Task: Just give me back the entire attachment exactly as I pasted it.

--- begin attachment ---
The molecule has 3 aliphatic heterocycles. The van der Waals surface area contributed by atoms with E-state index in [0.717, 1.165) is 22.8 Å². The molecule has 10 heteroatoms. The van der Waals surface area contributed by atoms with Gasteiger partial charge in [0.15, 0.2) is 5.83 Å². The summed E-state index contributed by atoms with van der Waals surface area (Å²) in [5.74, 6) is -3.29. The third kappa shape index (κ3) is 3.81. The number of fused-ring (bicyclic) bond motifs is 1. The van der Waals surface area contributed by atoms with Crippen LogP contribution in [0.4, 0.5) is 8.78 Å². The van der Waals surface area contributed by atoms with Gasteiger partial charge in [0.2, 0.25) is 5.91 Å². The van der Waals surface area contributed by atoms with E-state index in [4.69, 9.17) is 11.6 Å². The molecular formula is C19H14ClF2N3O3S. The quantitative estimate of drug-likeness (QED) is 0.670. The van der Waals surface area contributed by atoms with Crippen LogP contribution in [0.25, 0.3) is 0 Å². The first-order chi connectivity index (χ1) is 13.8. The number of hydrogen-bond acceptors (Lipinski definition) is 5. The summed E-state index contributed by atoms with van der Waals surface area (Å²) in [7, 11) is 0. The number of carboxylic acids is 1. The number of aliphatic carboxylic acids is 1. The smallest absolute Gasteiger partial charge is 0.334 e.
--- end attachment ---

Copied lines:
The molecule has 3 aliphatic heterocycles. The van der Waals surface area contributed by atoms with E-state index in [0.717, 1.165) is 22.8 Å². The molecule has 10 heteroatoms. The van der Waals surface area contributed by atoms with Gasteiger partial charge in [0.15, 0.2) is 5.83 Å². The summed E-state index contributed by atoms with van der Waals surface area (Å²) in [5.74, 6) is -3.29. The third kappa shape index (κ3) is 3.81. The number of fused-ring (bicyclic) bond motifs is 1. The van der Waals surface area contributed by atoms with Crippen LogP contribution in [0.4, 0.5) is 8.78 Å². The van der Waals surface area contributed by atoms with Gasteiger partial charge in [0.2, 0.25) is 5.91 Å². The van der Waals surface area contributed by atoms with E-state index in [4.69, 9.17) is 11.6 Å². The molecular formula is C19H14ClF2N3O3S. The quantitative estimate of drug-likeness (QED) is 0.670. The van der Waals surface area contributed by atoms with Crippen LogP contribution in [0.25, 0.3) is 0 Å². The first-order chi connectivity index (χ1) is 13.8. The number of hydrogen-bond acceptors (Lipinski definition) is 5. The summed E-state index contributed by atoms with van der Waals surface area (Å²) in [7, 11) is 0. The number of carboxylic acids is 1. The number of aliphatic carboxylic acids is 1. The smallest absolute Gasteiger partial charge is 0.334 e.